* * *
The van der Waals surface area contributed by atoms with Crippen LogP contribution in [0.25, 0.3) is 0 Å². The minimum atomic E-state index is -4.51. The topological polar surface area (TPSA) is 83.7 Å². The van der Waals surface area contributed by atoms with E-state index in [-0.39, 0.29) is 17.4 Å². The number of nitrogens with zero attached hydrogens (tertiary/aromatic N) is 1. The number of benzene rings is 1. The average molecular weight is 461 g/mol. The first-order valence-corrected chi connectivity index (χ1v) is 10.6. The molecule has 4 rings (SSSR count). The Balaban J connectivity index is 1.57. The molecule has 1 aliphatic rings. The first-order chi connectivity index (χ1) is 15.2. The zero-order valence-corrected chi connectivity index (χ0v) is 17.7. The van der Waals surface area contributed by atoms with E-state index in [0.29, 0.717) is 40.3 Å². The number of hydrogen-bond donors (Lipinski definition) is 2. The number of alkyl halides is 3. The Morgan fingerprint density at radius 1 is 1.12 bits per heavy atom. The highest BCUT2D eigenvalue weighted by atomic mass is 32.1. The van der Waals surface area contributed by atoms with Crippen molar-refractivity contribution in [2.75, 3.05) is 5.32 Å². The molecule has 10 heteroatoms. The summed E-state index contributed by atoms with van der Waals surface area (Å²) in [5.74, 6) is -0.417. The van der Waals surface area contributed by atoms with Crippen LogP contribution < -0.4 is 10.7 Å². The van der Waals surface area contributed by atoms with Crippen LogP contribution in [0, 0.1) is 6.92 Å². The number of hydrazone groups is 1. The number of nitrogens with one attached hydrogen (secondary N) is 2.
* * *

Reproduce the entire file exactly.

The van der Waals surface area contributed by atoms with Crippen LogP contribution in [0.25, 0.3) is 0 Å². The minimum atomic E-state index is -4.51. The topological polar surface area (TPSA) is 83.7 Å². The van der Waals surface area contributed by atoms with E-state index in [-0.39, 0.29) is 17.4 Å². The number of nitrogens with zero attached hydrogens (tertiary/aromatic N) is 1. The number of benzene rings is 1. The average molecular weight is 461 g/mol. The first-order valence-corrected chi connectivity index (χ1v) is 10.6. The molecule has 4 rings (SSSR count). The Balaban J connectivity index is 1.57. The molecule has 1 aliphatic rings. The first-order chi connectivity index (χ1) is 15.2. The zero-order valence-corrected chi connectivity index (χ0v) is 17.7. The van der Waals surface area contributed by atoms with E-state index in [0.29, 0.717) is 40.3 Å². The number of hydrogen-bond donors (Lipinski definition) is 2. The number of alkyl halides is 3. The Morgan fingerprint density at radius 1 is 1.12 bits per heavy atom. The highest BCUT2D eigenvalue weighted by atomic mass is 32.1. The van der Waals surface area contributed by atoms with Crippen molar-refractivity contribution in [2.75, 3.05) is 5.32 Å². The molecule has 10 heteroatoms. The summed E-state index contributed by atoms with van der Waals surface area (Å²) in [5.74, 6) is -0.417. The van der Waals surface area contributed by atoms with Crippen LogP contribution < -0.4 is 10.7 Å². The van der Waals surface area contributed by atoms with Crippen LogP contribution in [0, 0.1) is 6.92 Å². The number of hydrazone groups is 1. The number of nitrogens with one attached hydrogen (secondary N) is 2.